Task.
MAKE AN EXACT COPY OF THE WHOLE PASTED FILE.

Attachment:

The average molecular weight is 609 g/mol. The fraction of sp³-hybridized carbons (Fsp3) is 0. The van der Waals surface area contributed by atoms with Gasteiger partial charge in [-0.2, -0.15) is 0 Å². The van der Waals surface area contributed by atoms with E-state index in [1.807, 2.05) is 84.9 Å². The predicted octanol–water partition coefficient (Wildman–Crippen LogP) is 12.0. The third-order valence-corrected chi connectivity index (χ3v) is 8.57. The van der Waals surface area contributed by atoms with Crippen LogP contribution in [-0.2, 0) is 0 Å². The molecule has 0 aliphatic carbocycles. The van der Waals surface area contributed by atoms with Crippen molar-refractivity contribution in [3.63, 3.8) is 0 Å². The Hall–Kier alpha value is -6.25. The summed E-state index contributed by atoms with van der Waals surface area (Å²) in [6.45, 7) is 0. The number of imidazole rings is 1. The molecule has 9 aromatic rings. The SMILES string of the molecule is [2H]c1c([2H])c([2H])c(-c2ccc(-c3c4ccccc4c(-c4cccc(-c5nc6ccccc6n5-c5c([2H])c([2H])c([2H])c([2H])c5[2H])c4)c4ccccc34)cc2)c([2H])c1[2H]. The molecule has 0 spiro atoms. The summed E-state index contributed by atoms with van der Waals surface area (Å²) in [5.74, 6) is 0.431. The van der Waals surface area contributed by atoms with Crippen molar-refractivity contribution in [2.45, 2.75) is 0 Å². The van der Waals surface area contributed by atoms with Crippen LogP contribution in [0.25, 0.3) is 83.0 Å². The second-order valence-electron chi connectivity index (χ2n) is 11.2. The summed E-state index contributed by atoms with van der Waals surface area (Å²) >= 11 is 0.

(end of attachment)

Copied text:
The average molecular weight is 609 g/mol. The fraction of sp³-hybridized carbons (Fsp3) is 0. The van der Waals surface area contributed by atoms with Gasteiger partial charge in [-0.2, -0.15) is 0 Å². The van der Waals surface area contributed by atoms with E-state index in [1.807, 2.05) is 84.9 Å². The predicted octanol–water partition coefficient (Wildman–Crippen LogP) is 12.0. The third-order valence-corrected chi connectivity index (χ3v) is 8.57. The van der Waals surface area contributed by atoms with Crippen LogP contribution in [-0.2, 0) is 0 Å². The molecule has 0 aliphatic carbocycles. The van der Waals surface area contributed by atoms with Crippen molar-refractivity contribution in [3.63, 3.8) is 0 Å². The Hall–Kier alpha value is -6.25. The summed E-state index contributed by atoms with van der Waals surface area (Å²) in [6.45, 7) is 0. The number of imidazole rings is 1. The molecule has 9 aromatic rings. The SMILES string of the molecule is [2H]c1c([2H])c([2H])c(-c2ccc(-c3c4ccccc4c(-c4cccc(-c5nc6ccccc6n5-c5c([2H])c([2H])c([2H])c([2H])c5[2H])c4)c4ccccc34)cc2)c([2H])c1[2H]. The molecule has 0 spiro atoms. The summed E-state index contributed by atoms with van der Waals surface area (Å²) in [5.74, 6) is 0.431. The van der Waals surface area contributed by atoms with Crippen molar-refractivity contribution in [2.45, 2.75) is 0 Å². The van der Waals surface area contributed by atoms with Crippen LogP contribution in [0.25, 0.3) is 83.0 Å². The second-order valence-electron chi connectivity index (χ2n) is 11.2. The summed E-state index contributed by atoms with van der Waals surface area (Å²) >= 11 is 0.